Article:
Katherine Elliott, PhD, MPH


California Endowment Scholar in Health Policy

Senior Researcher, Mental Health Services Oversight and Accountability Commission; Research Program Specialist, California Department of Social Services; Sacramento, CA

Dr. Elliott is a public health specialist and clinical psychologist specializing in mental health policy, disparities in mental health, cultural competency, and child maltreatment. She received her Ph.D. from the University of California, Santa Barbara, and her M.P.H. from the Harvard University School of Public Health, where she was a California Endowment Scholar in Health Policy. Her current work focuses on mental health policy, with a particular emphasis on the needs of ethnic and cultural minority communities.  In addition, she has held several clinical and research positions with a similar area of emphasis.  She currently provides consultation for the California Institute of Mental Health, the California Office of Health Equity, the California Mental Health Services Act Multicultural Coalition, and the California Mental Health Services Authority on issues of cultural competence and policy implementation, community defined practices, program evaluation, and disparities in mental health.  In addition, she provides consultation to build capacity and enhance infrastructure in local community based organizations.

Learn more about the California Endowment Scholars in Health Policy at Harvard University


The Mental Health Services Act: Reducing Disparities in Mental Health

Background and Objective:

Proposition 63, the Mental Health Services Act (MHSA) passed in 2004 in the state of California, offers a singular opportunity to reduce racial and ethnic disparities in mental health through major changes in the state’s approach to mental health service delivery. The initiative proposed a 1% tax to be levied on all individuals earning at least one million dollars. The revenues generated as a result of this taxation are to be spent on the expansion and improvement of mental health services in the state of California. The current study is an initial effort to evaluate the extent to which programs and plans developed in response to the Mental Health Services Act address disparities in mental health for Latino children and youth.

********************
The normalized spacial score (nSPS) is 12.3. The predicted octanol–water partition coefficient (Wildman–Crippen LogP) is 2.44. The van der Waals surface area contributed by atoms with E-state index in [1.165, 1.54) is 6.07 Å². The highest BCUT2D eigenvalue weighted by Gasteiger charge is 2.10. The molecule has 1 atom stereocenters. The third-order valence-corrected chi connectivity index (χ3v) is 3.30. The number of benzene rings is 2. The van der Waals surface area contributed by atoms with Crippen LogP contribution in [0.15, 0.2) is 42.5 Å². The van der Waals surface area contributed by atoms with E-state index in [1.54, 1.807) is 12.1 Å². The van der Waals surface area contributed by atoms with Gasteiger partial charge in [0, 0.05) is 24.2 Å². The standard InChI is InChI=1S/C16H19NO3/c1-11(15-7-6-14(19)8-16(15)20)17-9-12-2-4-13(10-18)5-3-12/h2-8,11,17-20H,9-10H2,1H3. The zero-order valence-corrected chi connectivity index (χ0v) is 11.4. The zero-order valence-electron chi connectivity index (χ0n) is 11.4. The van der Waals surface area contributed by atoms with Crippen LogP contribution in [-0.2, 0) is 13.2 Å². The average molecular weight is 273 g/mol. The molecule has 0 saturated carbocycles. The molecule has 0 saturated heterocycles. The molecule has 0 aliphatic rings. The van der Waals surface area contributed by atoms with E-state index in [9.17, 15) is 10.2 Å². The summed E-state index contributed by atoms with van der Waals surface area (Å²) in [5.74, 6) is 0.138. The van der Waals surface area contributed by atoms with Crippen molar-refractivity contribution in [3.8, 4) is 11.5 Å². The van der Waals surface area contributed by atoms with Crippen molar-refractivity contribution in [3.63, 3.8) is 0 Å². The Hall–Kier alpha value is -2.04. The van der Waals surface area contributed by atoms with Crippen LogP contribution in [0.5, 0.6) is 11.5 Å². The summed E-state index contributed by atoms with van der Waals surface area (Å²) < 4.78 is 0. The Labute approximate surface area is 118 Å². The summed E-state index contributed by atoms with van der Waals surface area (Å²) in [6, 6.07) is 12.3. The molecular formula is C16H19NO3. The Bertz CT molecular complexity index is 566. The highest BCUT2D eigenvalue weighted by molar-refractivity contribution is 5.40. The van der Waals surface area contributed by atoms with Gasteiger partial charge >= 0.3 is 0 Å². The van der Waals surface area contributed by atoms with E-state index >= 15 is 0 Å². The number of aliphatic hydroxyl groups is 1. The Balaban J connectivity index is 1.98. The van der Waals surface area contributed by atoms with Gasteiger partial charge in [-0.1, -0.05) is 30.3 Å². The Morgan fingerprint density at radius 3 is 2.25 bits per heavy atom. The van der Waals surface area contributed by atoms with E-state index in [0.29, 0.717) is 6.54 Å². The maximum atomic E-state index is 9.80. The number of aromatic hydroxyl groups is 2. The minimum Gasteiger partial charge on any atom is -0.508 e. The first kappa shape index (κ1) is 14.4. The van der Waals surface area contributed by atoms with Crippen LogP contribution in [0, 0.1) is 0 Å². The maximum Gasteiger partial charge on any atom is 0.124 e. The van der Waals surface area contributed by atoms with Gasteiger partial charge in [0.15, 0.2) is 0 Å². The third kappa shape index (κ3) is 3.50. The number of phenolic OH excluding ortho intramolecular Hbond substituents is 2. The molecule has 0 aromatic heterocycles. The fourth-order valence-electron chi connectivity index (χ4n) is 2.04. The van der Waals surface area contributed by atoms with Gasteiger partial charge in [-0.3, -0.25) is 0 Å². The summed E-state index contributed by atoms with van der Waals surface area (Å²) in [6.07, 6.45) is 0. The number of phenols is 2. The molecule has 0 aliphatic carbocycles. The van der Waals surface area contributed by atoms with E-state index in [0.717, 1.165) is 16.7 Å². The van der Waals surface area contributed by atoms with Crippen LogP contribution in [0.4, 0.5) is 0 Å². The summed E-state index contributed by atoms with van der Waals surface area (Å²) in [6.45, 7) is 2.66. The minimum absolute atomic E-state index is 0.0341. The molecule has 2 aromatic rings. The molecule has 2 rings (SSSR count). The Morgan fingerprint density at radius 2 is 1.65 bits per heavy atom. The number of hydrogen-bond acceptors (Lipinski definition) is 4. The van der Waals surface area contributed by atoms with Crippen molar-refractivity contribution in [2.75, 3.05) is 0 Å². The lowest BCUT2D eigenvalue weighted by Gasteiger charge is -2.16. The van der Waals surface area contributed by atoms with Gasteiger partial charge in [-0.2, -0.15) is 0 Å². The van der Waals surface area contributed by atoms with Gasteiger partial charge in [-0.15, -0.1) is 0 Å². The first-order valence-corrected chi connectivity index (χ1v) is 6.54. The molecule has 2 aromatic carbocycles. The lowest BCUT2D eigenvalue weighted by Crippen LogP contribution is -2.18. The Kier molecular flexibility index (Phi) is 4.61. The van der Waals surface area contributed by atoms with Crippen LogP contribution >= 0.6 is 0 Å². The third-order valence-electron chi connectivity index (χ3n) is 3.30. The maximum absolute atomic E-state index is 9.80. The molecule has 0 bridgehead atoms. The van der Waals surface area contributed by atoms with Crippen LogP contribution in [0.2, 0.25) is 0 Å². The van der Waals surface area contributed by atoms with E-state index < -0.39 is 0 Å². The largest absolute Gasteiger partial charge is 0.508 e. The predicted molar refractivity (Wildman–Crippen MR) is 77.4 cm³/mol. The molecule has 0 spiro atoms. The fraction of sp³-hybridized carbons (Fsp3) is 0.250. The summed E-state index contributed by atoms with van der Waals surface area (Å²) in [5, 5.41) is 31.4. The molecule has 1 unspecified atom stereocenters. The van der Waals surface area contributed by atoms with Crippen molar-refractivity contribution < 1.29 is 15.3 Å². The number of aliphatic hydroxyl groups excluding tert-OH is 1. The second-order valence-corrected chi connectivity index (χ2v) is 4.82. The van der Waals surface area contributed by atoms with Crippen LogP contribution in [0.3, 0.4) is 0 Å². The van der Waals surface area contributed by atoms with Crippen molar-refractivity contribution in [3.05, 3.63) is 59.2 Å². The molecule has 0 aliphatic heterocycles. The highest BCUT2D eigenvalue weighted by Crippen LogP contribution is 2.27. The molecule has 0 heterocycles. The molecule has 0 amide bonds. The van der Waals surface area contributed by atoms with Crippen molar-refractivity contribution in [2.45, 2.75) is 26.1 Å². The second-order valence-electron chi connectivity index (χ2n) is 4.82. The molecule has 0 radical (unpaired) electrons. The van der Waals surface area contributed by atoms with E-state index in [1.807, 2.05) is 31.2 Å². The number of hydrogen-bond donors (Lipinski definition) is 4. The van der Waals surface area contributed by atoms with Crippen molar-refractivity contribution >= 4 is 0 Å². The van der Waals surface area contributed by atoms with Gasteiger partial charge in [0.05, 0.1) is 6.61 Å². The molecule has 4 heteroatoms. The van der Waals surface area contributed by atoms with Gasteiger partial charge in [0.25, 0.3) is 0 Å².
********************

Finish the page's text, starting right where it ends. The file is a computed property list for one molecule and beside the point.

California counties were required to submit three-year program and expenditure plans to obtain MHSA funding. From those counties that had submitted proposals at the time of this study, ten were selected for review. A literature review and key informant interviews were conducted to develop a tool with which to evaluate county proposals for funding. The results of this process yielded criteria that fell into four categories: assessment, access, quality, and evaluation. Each county proposal was then evaluated using the review tool.

Results and Recommendations:

Overall, counties provided an adequate assessment of their population, proposed strategies to improve workforce diversity and language access, and identified several general approaches for improving physical access to care for Latino children and youth. However, there was a lack of specificity in the plans. Most of the counties did not identify specific treatments and outreach efforts.

To increase the likelihood that counties will implement culturally responsive treatments and outreach efforts specifically tailored for their communities, it is recommended that counties partner with the state Department of Mental Health and academic institutions. This collaboration will facilitate the development, identification, and dissemination of evidence- and community- based strategies to improve access and quality of care to Latino children and youth. Continuous monitoring and evaluation of the effectiveness of strategies employed in reducing disparities will be an essential component of this process.


The MHSA has brought the problem of racial and ethnic disparities in mental health to the fore by issuing a mandate that cultural competence be embedded in all aspects of the implementation of this law. Despite the challenges inherent in reducing disparities in mental health care, this mandate ensures that the reduction of disparities will be a prominent goal for mental health service systems. To ensure that this goal is attained, a continuous process of evaluation and collaboration between counties and the state Department of Mental Health must be established.


Rachel Guerrero, MSW, Office of Multicultural Services, California Department of Mental Health
Mentor: Francis Lu, MD, Professor of Clinical Psychiatry, University of California, San Francisco